One of the most difficult issues a man has to face is disclosing his sexual sin to his wife. The issue is loaded with both honest and resistant questions:
- Why bring up something that is only going to hurt my wife?
- What good is there in bringing up the past?
- Where does the Bible say I have to disclose this to my wife?
While there is no clear biblical mandate, and no two situations are alike, there are some principles that apply.
- Your sexual sin has broken your marital covenant. Hiding it from your wife continues to break the covenant, while bringing it to the light gives opportunity for true repentance, healing, and restoration.
- Your wife is entitled to know that the covenant has been broken. In almost every case, a wife would want to know; so you should not be making this decision for her.
- What you don’t disclose, you give yourself permission to do again. Be honest with yourself. Not telling your wife makes it easier to continue in your behavior.
- Disclosure is an essential step towards restoring a trustworthy relationship with God and, therefore, your wife. See 1 John 1:5-7.
- There are real advantages in disclosing:
- First, it is usually better than having your wife find out another way.
- Second, it increases your chances of becoming sexually pure, because it puts her on guard to any further cheating.
- Third, it re-establishes the primacy of your marriage by ending the conspiracy of silence that created distance between you and her. In doing this, you realign yourself more closely with your wife and your right to control critical information that matters greatly to her.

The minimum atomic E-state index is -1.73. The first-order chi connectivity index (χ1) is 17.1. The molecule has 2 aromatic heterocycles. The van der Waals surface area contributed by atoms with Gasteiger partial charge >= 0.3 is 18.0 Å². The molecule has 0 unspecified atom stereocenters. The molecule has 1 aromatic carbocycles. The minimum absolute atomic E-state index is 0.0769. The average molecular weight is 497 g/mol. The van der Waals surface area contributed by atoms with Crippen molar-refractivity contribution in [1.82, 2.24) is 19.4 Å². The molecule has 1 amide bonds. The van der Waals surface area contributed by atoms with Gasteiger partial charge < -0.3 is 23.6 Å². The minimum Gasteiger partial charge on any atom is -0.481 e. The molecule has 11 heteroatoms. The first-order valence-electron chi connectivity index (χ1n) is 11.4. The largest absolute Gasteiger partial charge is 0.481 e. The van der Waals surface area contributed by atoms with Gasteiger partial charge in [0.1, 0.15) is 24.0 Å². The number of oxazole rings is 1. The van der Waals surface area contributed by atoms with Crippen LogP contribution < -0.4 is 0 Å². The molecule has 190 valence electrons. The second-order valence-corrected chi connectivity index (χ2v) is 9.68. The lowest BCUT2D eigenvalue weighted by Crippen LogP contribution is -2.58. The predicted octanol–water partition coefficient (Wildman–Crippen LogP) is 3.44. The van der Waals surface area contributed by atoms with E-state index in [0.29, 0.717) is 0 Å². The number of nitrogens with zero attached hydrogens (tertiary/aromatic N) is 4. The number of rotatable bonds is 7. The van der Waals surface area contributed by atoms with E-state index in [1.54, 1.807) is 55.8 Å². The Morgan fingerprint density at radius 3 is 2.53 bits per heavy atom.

- Fourth, your disclosure may awaken your wife to issues that need to be addressed in order to achieve true intimacy with her.
- There is also a disadvantage or dangerous reality in disclosing your sexual sin to your wife. In some cases, the wife will leave the marriage. This is true in a great minority of the cases.
Once you are ready and willing to disclose to your wife, how do you do it? Here are some things to consider.
- Prepare yourself by doing an inventory of your past sexual behaviors. You can’t be totally honest with your wife if you’re not being honest with yourself.
- Check your motive.
- First of all, it is important that you be fully convinced in your own mind about the importance of disclosing (Romans 14:5).
- Second, what is your real motive – to respect your wife and her right to know how you have broken your covenant with her, or for you to be absolved from guilt so you can move on?
- Make provision for your wife before disclosing. Take her into the structured safety of being with a counselor or pastor. Be ready to pay for her to see a counselor on her own afterwards. Set time aside to stay with her if she wants you to. Have a place to go if she wants you to leave the house for a while. And allow and encourage her to discuss this with a close friend.
- Decide what you will disclose. Begin by sharing your rationale for disclosure, e.g., I want our marriage to be based on honesty and truth. Then share the nature of the transgression (pornography, affair, strip club, cybersex). If was adultery, tell her who other person is and for how long. Do not give her the graphic details because this usually causes more harm than good. If she demands details, try to connect with her and find out what she needs to feel safe. Tell her if she needs to be tested for STDs. Also, give all the details about your m.o., your excuses and lies, the times and places you are most vulnerable, and what you did to orchestrate your behaviors.
- Make it a full disclosure. Women want to know the truth, so don’t qualify it. Believe in the truth as the only path to healing.
There are several other important issues to consider in disclosure that we will consider in Part 2 of this article, such as: possible exceptions to full disclosure, dealing with your wife’s emotional roller coaster, responding to her anger, demands and boundaries, on-going disclosure with her, and minimizing the damage of your wife’s broadcast to kids, family, and friends.